I never really put much thought into leasing a car until recently. Why put money into something you are not going to eventually own, right? Maybe it’s my years showing but leasing a car is making more and more sense to me.

Cars are a necessity for most people but not something you buy as an invest opportunity. Most everyone knows by now that as soon as you drive that new car off the lot it is greatly depreciated. For this reason alone I have always resorted to buying a used car that I could either buy outright or make payments on.

If you are in a time of your life where you need to raise your credit score then getting a car loan and making monthly payments is a great way to do so. You need a car anyways and you need to pay for it one way or another so why not use the opportunity to raise your credit score. The other option to buy it outright is great if you can afford it or do not mind driving the kind of car you can afford.

At this time in my life, as a business owner, leasing my next car just makes so much sense. Not only is it a tax write off for my company but I will also see significant tax advantages if I go for an electric vehicle.  This will allow me to drive a brand new car that is completely decked out with modern technology, something I have yet to experience.

Not only do cars greatly depreciate in value but they can become money pits with the constant need for regular maintenance and repair. Another plus about leasing a vehicle is you do not have to worry about maintenance costs as they are typically always included with the lease agreement. This reason alone should give anyone good reason to consider the idea of leasing a car.

I recently read an article about Cadillac’s new subscription based upscale car sharing program that allows you to essentially drive any one of Cadillac’s vehicles and switch them out as the need arises. This is great for someone who loves coupes but also needs a vehicle to tow around the family every now and then. If this program catches on it could be adopted by other dealerships as well leaving the possibilities for your driving experience to be endless!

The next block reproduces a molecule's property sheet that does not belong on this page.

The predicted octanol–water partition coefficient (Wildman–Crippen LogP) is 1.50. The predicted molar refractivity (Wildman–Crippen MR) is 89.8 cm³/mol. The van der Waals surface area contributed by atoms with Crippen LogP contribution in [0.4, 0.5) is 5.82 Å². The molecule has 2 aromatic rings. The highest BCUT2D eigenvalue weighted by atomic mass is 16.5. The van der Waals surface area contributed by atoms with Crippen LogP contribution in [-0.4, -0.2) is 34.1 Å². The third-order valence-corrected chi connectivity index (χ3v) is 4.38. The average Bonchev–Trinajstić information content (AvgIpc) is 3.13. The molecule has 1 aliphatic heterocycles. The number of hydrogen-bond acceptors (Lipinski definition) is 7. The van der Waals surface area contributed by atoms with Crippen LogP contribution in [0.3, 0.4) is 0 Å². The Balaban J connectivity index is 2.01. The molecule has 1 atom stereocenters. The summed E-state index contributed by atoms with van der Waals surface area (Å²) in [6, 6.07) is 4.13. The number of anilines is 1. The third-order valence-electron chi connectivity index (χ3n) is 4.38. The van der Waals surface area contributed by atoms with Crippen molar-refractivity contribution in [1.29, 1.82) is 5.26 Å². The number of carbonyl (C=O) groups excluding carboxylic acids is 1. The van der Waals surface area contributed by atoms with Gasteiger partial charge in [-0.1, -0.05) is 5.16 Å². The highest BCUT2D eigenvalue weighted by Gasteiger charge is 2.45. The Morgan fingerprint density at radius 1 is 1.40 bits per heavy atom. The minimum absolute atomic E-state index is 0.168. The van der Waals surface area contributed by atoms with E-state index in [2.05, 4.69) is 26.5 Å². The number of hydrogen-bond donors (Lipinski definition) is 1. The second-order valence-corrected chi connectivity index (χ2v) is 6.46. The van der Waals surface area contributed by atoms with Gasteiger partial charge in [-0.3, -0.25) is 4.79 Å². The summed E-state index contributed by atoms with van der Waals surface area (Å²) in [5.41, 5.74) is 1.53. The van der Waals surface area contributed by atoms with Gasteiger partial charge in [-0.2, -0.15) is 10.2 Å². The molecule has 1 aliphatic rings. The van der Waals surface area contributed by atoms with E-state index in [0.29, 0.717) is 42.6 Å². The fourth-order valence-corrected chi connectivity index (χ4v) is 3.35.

If I do decide to buy my next vehicle instead of leasing, I will definitely find a reputable dealership that sells used cars at a phenomenal value. If you live on the east coast, check out my friends at Cherry Road Auto Sales in Rock Hill, SC! If they don’t have the vehicle you’re looking for in their current inventory, they will find it for you. This really sets them apart from a lot of other used car dealers.

Lastly, here’s a good video on the pros and cons of leasing vs. buying:

 

McLaren

I’ve never had much luck with sports cars, even the ones that aren’t that expensive. My first car was a sporty Nissan 240 SX and I totaled it two weeks after I got my driver’s license. (You can read all about that in this post.) Yeah, I was young, and statistically speaking it was bound to happen, but after that I got a beater Honda which I drove into the ground and never once got into an accident while driving it. Why? I believe it’s because it wasn’t a sports car.

Sports cars are accident prone vehicles, at least in my experience. Maybe you don’t agree, and that’s okay, but this is especially true for me if they are red. Not only that, but driving them raises your insurance rates to high heaven, so much so that you feel like you’re in hell every time that bill comes in the mail. Good grief, I can’t tell you how much higher my insurance premium was when I drove a red sports car than when I didn’t. Something about the color red and the sports label, but when you put them together, you can forget about ever having money in your bank account, especially since you’re bound to total the car anyway.

Also, anytime I see someone driving a sports car, the person usually fits into one of the following categories:

  • 45-year-old male experiencing a midlife crisis
  • 16-year-old female who’s texting while driving and shouldn’t even be on the road
  • 32-year-old single guy who’s car is an obvious symbol of the insecurity he has over the size of his penis

Never do I EVER want to be in any of the above situations or classes of people. Especially the third one. Have you ever been riding down the road and witnessed some asshole rev his engine just before gunning it to pass everyone because he couldn’t wait the extra two seconds it takes for the person in front of him to hit the gas after a red light turned green? Yeah. That guy is who I never want to be.